Public transport is for other people…

I loathe public transport. The only redeeming feature of it is loads of other people take it…and aren’t on my roads or in my way.

Politicians love to push people on to public transport…but it seems more and more are ignoring their pleas, especially millennials.

More than a quarter of U.S. government spending on surface transportation goes to mass transit, and yet mass transit accounts for less than 2 percent of total trips taken nationwide. The Competitive Enterprise Institute’s Marc Scribner attributes this eye-popping mismatch to a persistent “falsehood peddled by the transit lobby:” If you build it, they will come.

A stunning chart put together by the University of South Florida’s Steve Polzin illustrates how transit supply has failed to create its own demand.

The blue line represents transit ridership; the red line shows the expansion of the country’s mass transit infrastructure going back to 1970. Their divergence is a “report card on productivity that mom and dad would hardly be proud of,” Polzin writes. It’s also a statistical representation of a sad yet all-too-familiar scene in American cities: empty light rail trains chugging along main streets in deserted downtowns.  

As Polzin notes, data from the Bureau of Transportation Statistics and the National Transit Data Program show that transit ridership in the U.S. has been declining recently. Yet advocates hold out hope that millennials will deliver on the mass transit renaissance they’ve been claiming is right around the corner since the 1970s.

It’s not going to happen. As Reason Foundation’s Director of Transportation Policy Bob Poole noted recently, J.D. Power’s and Bankrate.com report that car buying is surging among millennials. This data contradict a 2014 paper from the Public Interest Research Group (PIRG) claiming young people were no longer attracted to automobiles and therefore the U.S. should divert even more money to transit.

Most people will agree that public transport is a good idea…for other people to use. But the facts are that public transport is neither convenient nor cheap. It is far more effective to drive yourself than sit with hordes of sweaty, smelly other people.

Bring on autonomous cars…

 

– Reason

 


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  • waldopepper

    yes, what is it with social justice warriors. always wanting to tell others what to do or fix other people. never themselves.

    • Kevin

      The first thing I do when I meet a zealous public transport advocate is ask “So, do you take the bus?”

      • OneTrack

        Or a Green – just ask them “What is the colour of your solar cells”.

        • biscuit barrel

          Do you turn your back on all our countries ‘socialist systems’ like the fibre broadband ‘free install’, which means government pays for it.
          Or your Mums pills, paid for by Pharmac, do you flush them down toilet saying they are an abomination as its nanny state keeping you dependent.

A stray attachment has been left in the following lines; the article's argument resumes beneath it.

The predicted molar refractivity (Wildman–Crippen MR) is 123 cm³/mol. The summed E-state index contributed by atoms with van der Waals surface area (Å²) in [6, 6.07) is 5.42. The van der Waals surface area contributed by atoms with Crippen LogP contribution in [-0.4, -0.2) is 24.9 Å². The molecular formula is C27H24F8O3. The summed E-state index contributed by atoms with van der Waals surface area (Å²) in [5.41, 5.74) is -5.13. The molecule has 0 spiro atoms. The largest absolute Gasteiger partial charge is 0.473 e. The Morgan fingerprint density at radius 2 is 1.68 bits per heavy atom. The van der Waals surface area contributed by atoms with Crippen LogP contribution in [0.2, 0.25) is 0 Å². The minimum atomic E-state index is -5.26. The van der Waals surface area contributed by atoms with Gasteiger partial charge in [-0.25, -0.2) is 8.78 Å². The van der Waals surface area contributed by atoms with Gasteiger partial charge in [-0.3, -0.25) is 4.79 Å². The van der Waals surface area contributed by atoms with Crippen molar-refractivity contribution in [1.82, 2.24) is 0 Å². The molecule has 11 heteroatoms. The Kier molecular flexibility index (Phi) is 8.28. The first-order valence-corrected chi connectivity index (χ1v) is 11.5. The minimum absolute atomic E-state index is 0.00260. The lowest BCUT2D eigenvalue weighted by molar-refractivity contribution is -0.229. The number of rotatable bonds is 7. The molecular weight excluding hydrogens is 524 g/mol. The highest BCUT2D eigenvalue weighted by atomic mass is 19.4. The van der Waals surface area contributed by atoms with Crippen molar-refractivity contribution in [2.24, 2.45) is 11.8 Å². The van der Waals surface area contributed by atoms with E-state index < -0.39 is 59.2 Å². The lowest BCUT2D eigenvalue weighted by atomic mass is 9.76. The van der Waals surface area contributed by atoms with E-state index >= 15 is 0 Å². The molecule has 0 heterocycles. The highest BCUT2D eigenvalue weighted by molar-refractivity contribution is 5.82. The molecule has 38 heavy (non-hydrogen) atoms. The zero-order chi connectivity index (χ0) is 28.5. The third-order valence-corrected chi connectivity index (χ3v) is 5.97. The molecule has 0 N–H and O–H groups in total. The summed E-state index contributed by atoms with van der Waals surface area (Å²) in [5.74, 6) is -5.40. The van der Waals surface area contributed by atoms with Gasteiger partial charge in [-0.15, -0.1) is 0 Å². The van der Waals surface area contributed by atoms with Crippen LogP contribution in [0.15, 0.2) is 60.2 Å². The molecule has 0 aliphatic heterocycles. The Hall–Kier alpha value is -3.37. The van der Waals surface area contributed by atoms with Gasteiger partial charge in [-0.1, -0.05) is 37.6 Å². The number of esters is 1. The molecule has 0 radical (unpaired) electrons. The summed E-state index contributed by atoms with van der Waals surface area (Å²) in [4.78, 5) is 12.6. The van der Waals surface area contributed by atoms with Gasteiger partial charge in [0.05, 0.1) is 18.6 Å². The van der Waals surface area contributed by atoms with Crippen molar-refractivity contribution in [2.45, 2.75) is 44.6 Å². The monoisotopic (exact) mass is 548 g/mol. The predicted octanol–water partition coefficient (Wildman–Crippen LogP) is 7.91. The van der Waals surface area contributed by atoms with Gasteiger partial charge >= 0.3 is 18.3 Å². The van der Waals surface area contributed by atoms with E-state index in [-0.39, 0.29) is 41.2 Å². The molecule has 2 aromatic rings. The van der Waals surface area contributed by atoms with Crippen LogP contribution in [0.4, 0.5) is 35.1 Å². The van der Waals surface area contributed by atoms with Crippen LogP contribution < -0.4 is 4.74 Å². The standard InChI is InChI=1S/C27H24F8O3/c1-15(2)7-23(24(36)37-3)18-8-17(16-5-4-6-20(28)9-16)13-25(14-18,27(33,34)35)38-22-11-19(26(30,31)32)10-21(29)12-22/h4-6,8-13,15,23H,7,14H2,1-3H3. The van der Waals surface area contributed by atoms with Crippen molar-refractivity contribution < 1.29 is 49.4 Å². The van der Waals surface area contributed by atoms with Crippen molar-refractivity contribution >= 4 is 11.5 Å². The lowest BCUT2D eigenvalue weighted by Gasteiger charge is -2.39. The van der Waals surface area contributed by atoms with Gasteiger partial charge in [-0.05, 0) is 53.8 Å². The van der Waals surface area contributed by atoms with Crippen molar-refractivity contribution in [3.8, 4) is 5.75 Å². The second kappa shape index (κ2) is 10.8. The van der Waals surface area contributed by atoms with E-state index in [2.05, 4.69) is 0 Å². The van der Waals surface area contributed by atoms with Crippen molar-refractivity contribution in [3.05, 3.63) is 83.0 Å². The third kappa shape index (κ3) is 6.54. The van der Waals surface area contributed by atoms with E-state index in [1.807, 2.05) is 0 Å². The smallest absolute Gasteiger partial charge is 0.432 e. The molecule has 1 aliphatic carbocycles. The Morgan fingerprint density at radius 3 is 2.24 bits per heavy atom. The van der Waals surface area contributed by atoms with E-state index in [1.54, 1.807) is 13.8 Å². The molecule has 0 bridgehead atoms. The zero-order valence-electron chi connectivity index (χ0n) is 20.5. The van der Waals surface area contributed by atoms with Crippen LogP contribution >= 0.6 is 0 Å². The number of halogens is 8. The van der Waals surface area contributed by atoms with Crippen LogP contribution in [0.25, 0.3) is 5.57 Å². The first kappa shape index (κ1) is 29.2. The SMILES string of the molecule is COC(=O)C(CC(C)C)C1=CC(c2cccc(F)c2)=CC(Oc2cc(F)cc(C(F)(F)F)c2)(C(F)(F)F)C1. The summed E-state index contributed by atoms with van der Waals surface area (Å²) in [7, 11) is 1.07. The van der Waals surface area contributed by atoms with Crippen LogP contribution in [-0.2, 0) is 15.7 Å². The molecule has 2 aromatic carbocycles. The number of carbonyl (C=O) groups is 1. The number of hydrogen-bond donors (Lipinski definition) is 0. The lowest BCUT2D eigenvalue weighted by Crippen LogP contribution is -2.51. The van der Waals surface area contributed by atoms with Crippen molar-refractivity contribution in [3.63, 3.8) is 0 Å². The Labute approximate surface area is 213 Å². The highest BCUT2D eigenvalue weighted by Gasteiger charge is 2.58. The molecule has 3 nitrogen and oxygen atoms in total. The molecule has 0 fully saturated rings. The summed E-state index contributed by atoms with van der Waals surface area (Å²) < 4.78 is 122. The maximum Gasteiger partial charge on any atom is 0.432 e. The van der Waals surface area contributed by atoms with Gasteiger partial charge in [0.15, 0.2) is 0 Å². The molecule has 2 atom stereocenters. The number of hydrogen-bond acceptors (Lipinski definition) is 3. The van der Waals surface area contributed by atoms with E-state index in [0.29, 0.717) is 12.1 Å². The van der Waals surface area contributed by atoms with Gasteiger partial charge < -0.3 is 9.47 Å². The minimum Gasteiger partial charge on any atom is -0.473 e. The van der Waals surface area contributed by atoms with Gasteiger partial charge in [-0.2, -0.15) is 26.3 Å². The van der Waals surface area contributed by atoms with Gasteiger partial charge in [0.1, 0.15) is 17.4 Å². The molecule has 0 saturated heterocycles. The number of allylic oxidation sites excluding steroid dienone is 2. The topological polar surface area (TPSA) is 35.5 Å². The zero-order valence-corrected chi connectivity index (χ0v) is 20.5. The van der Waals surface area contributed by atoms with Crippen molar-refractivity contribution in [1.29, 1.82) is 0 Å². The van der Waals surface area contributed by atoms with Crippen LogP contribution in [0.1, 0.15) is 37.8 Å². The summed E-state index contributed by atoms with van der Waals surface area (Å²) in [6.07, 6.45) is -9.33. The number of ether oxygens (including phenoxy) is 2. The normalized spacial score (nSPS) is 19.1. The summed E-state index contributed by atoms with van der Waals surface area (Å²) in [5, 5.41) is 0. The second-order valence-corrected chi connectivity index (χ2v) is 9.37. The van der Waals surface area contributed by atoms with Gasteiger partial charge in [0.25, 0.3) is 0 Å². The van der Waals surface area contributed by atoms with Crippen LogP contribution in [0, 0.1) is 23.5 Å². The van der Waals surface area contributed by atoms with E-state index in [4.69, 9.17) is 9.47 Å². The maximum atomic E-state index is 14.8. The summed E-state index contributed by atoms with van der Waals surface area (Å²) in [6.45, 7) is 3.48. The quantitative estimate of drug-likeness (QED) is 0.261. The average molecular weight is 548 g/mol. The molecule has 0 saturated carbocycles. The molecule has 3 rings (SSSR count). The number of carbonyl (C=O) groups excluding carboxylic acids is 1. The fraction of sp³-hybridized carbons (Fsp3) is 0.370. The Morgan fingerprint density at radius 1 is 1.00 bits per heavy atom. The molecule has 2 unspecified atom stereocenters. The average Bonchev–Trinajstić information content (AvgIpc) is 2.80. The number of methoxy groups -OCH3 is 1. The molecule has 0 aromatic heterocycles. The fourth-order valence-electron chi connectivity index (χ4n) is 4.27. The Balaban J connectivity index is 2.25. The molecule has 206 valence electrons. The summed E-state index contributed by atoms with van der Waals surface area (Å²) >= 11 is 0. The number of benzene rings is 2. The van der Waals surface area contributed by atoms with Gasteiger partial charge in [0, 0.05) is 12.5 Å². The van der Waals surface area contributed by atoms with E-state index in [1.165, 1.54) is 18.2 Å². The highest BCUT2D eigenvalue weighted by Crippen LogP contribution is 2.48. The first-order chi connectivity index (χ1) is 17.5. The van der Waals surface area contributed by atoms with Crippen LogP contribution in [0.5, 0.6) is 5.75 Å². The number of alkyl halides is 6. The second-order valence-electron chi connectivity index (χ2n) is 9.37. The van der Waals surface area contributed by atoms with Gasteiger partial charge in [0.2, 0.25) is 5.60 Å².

• johcar

            The government doesn’t pay for anything. Our taxes do.

          • Nige.

            You can’t tar every act of helping as socialism.

          • biscuit barrel

            We have a socialised medicine system, it is what it is.
            Sauce for goose , sauce for gander

          • Nige.

            ???

            “Do you turn your back on all our countries ‘socialist systems’ like the fibre broadband ‘free install’, which means government pays for it.”

  • Rebecca

    Agree re autonomous cars! I had an ‘opportunity’ to drive from Manurewa to downtown Auckland last Friday and counted 11 vehicles tootling along at around 80kph in the middle or outside lane. The displacement caused by this inconsiderate behavior extended back at least 100 metres in all three lanes, affecting hundreds of other drivers. The trip was punctuated by sloshy slowdowns to get past the bottlenecks.

    I reflected that a self-driving vehicle either would attain the speed limit or would honor the Road Code and join a procession in the left lane, narrowing the freeway to two lanes rather than a big messy braking/maneuvering exercise to undertake the slowcoach if the outside lane also is clogged. Meantime, perhaps the Police might start enforcing the law to prevent inconsiderate slowcoaches blocking what’s meant to be a 3-lane highway.

  • cows4me

    I use to love PT . Worked in the outer suburbs Sydney when younger, always plenty of hot young sheilas on the train, ah the good old days.

    • biscuit barrel

      Thats what the numbers miss. They ‘all trips’ when public transport hardly matters.
      But change that to going to work trips and you have a different story, and then change it to big cities only.
      The reason for public transport is that large cities dont have enough room for the cars if everyone used private transport.
      The idea of driverless cars is just a snakeoil solution, they might reduce accident rate but wont increase the road capacity.
      Tell me how your ‘autonmous car’ will know the 5 cars on the motorway that are closest to me, are in front behind to one side of me.